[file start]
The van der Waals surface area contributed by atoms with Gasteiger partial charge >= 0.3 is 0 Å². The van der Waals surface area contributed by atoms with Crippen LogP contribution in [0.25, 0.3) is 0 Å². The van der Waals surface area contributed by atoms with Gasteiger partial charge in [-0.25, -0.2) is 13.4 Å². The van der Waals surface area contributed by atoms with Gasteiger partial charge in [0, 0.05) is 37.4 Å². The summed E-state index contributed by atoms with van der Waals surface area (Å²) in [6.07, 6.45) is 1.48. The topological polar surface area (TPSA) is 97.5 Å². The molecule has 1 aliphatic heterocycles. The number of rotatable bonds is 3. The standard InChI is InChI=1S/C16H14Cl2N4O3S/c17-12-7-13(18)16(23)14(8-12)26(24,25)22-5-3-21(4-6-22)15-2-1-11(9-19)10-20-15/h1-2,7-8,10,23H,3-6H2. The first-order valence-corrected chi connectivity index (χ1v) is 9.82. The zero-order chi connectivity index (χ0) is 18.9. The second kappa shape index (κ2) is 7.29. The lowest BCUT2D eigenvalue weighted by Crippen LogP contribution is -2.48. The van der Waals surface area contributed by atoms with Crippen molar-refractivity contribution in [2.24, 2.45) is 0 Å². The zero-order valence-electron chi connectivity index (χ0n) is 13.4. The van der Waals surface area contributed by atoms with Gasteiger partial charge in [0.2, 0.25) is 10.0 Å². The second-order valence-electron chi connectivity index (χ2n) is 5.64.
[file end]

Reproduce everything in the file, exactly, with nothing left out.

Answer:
The van der Waals surface area contributed by atoms with Gasteiger partial charge >= 0.3 is 0 Å². The van der Waals surface area contributed by atoms with Crippen LogP contribution in [0.25, 0.3) is 0 Å². The van der Waals surface area contributed by atoms with Gasteiger partial charge in [-0.25, -0.2) is 13.4 Å². The van der Waals surface area contributed by atoms with Gasteiger partial charge in [0, 0.05) is 37.4 Å². The summed E-state index contributed by atoms with van der Waals surface area (Å²) in [6.07, 6.45) is 1.48. The topological polar surface area (TPSA) is 97.5 Å². The molecule has 1 aliphatic heterocycles. The number of rotatable bonds is 3. The standard InChI is InChI=1S/C16H14Cl2N4O3S/c17-12-7-13(18)16(23)14(8-12)26(24,25)22-5-3-21(4-6-22)15-2-1-11(9-19)10-20-15/h1-2,7-8,10,23H,3-6H2. The first-order valence-corrected chi connectivity index (χ1v) is 9.82. The zero-order chi connectivity index (χ0) is 18.9. The second kappa shape index (κ2) is 7.29. The lowest BCUT2D eigenvalue weighted by Crippen LogP contribution is -2.48. The van der Waals surface area contributed by atoms with Crippen molar-refractivity contribution in [2.24, 2.45) is 0 Å². The zero-order valence-electron chi connectivity index (χ0n) is 13.4. The van der Waals surface area contributed by atoms with Gasteiger partial charge in [0.2, 0.25) is 10.0 Å². The second-order valence-electron chi connectivity index (χ2n) is 5.64.